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SBCC professor Evan McCabe, sitting right, traveled to New York for National Wear Red Day.

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SBCC professor Evan McCabe, sitting right, traveled to New York for National Wear Red Day.


Women’s Weight-Loss Campaign Goes National

Slim Red Dresses Symbolize Heart Health


Santa Barbaran Evan McCabe helped paint the streets of New York red on National Wear Red Day, February 5. She was pampered and celebrated as one of eight women who completed a seven-month challenge to lose weight, get heart-healthy, and step out in slimmer red dresses. It was all part of the Getting Red Dress Ready Campaign put on by the National Coalition for Women with Heart Disease.

McCabe and her cohorts hit the streets of New York in style, stepping out in new red dresses donated by Jessica McClintick; red heels donated by Kim Kardashian’s company, Shoedazzle.com; and Count Me Healthy goal-tracking bracelets. They were given makeovers by Sephora. Waiters at their hotel joined in by wearing red ties, and they appeared on the Today Show, where they were, as McCabe put it, “treated like queens.” She added, “Our goal was to educate about women and heart disease,” said McCabe, “and we accomplished that.”

McCabe, a registered nurse specializing in cardiology and a professor at Santa Barbara City College, said she denied her health problems until she experienced heart-disease related chest pains—this, despite the fact that for years she had educated people about this very condition. She resolved to make a difference as in her own life as well as the lives of others. Now, as an enthusiastic advocate for women’s heart health, she lost 43 pounds and continues to volunteer her time to motivate others.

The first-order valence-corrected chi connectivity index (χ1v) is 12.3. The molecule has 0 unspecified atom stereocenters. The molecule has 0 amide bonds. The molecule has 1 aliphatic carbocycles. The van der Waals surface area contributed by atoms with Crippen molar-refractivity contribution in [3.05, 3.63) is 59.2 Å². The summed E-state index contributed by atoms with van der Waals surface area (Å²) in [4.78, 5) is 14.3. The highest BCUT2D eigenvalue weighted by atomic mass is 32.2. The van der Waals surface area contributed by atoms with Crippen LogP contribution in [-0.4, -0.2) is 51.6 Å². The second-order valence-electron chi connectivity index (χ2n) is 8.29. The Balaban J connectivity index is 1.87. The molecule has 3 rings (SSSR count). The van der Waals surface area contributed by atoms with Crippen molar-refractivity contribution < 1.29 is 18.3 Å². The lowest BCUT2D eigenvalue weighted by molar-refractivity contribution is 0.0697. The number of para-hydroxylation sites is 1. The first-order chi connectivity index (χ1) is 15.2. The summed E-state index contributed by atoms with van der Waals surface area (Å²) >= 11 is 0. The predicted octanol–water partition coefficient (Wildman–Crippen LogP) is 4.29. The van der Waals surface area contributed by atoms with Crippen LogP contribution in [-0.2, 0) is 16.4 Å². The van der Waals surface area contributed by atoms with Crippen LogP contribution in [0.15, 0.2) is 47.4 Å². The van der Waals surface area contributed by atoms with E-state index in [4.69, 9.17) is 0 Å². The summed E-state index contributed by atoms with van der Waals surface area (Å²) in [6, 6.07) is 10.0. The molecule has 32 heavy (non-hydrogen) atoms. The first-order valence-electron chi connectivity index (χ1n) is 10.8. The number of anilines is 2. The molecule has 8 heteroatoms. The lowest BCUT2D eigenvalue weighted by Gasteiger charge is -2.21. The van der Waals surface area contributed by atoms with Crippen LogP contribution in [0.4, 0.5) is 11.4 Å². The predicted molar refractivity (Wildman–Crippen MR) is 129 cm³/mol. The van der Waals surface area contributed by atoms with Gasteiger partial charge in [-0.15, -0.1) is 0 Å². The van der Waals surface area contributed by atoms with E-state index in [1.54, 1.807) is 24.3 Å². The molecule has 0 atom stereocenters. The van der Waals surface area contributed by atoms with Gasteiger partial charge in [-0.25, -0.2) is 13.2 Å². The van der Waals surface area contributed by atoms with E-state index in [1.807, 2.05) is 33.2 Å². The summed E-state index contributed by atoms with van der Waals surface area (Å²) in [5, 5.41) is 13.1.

One of the most important things to know about heart disease, said McCabe, is that “it happens to all women; it does not discriminate by age or race. All women are at risk.” It is the number one killer of women in the United States; one out of every three women die from heart disease. In addition, 61 percent of American women are overweight, a leading risk factor for heart disease.

In response to this harsh reality and rising health crisis, the National Coalition for Women with Heart Disease, a nonprofit that describes itself as the nation’s only organization solely dedicated to promoting women’s heart health, partnered with Nutrisystem to make eight women WomenHeart Champions. The Champions received complimentary weight-loss programs including meals, counseling, and other support. They were trained to become role models as well as educators. While these eight have received considerable recognition, they are merely the poster-women for the real campaign, which, throughout February, American Heart Month, aims to challenge overweight women all over the United States to live healthier lifestyles.

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